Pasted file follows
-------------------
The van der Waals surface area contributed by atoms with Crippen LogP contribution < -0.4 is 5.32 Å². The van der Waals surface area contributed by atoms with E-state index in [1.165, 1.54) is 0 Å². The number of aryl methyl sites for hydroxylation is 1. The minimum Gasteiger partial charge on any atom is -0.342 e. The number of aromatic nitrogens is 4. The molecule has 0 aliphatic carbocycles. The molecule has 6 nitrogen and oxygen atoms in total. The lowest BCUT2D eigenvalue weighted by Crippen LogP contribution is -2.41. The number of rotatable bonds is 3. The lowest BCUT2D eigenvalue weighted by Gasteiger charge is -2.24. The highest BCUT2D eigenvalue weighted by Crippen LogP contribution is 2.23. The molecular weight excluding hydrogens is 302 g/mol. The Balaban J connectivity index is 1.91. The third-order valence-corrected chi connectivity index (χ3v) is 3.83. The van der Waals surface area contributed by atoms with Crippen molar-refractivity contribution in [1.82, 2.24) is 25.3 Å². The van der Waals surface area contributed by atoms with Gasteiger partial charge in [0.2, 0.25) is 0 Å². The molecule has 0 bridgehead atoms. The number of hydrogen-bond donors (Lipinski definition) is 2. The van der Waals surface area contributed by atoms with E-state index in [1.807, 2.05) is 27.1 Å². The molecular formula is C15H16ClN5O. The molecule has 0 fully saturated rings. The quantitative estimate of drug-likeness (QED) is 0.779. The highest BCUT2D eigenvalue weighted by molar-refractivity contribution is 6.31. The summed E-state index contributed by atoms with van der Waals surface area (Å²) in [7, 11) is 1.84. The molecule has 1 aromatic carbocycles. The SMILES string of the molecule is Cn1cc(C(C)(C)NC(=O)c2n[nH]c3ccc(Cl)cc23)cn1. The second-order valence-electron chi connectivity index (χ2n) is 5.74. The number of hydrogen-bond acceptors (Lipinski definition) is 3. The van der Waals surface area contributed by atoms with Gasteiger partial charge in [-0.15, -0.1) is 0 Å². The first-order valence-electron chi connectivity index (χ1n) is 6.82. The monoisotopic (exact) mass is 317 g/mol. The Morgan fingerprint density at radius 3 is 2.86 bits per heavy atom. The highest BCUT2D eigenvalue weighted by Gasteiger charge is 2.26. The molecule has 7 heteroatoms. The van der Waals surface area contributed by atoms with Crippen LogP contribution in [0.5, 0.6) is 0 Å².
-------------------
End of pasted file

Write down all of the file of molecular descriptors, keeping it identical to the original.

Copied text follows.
The van der Waals surface area contributed by atoms with Crippen LogP contribution < -0.4 is 5.32 Å². The van der Waals surface area contributed by atoms with E-state index in [1.165, 1.54) is 0 Å². The number of aryl methyl sites for hydroxylation is 1. The minimum Gasteiger partial charge on any atom is -0.342 e. The number of aromatic nitrogens is 4. The molecule has 0 aliphatic carbocycles. The molecule has 6 nitrogen and oxygen atoms in total. The lowest BCUT2D eigenvalue weighted by Crippen LogP contribution is -2.41. The number of rotatable bonds is 3. The lowest BCUT2D eigenvalue weighted by Gasteiger charge is -2.24. The highest BCUT2D eigenvalue weighted by Crippen LogP contribution is 2.23. The molecular weight excluding hydrogens is 302 g/mol. The Balaban J connectivity index is 1.91. The third-order valence-corrected chi connectivity index (χ3v) is 3.83. The van der Waals surface area contributed by atoms with Crippen molar-refractivity contribution in [1.82, 2.24) is 25.3 Å². The van der Waals surface area contributed by atoms with Gasteiger partial charge in [0.2, 0.25) is 0 Å². The molecule has 0 bridgehead atoms. The number of hydrogen-bond donors (Lipinski definition) is 2. The van der Waals surface area contributed by atoms with E-state index in [1.807, 2.05) is 27.1 Å². The molecular formula is C15H16ClN5O. The molecule has 0 fully saturated rings. The quantitative estimate of drug-likeness (QED) is 0.779. The highest BCUT2D eigenvalue weighted by molar-refractivity contribution is 6.31. The summed E-state index contributed by atoms with van der Waals surface area (Å²) in [7, 11) is 1.84. The molecule has 1 aromatic carbocycles. The SMILES string of the molecule is Cn1cc(C(C)(C)NC(=O)c2n[nH]c3ccc(Cl)cc23)cn1. The second-order valence-electron chi connectivity index (χ2n) is 5.74. The number of hydrogen-bond acceptors (Lipinski definition) is 3. The van der Waals surface area contributed by atoms with Gasteiger partial charge in [-0.15, -0.1) is 0 Å². The first-order valence-electron chi connectivity index (χ1n) is 6.82. The monoisotopic (exact) mass is 317 g/mol. The Morgan fingerprint density at radius 3 is 2.86 bits per heavy atom. The highest BCUT2D eigenvalue weighted by Gasteiger charge is 2.26. The molecule has 7 heteroatoms. The van der Waals surface area contributed by atoms with Crippen LogP contribution in [0.5, 0.6) is 0 Å².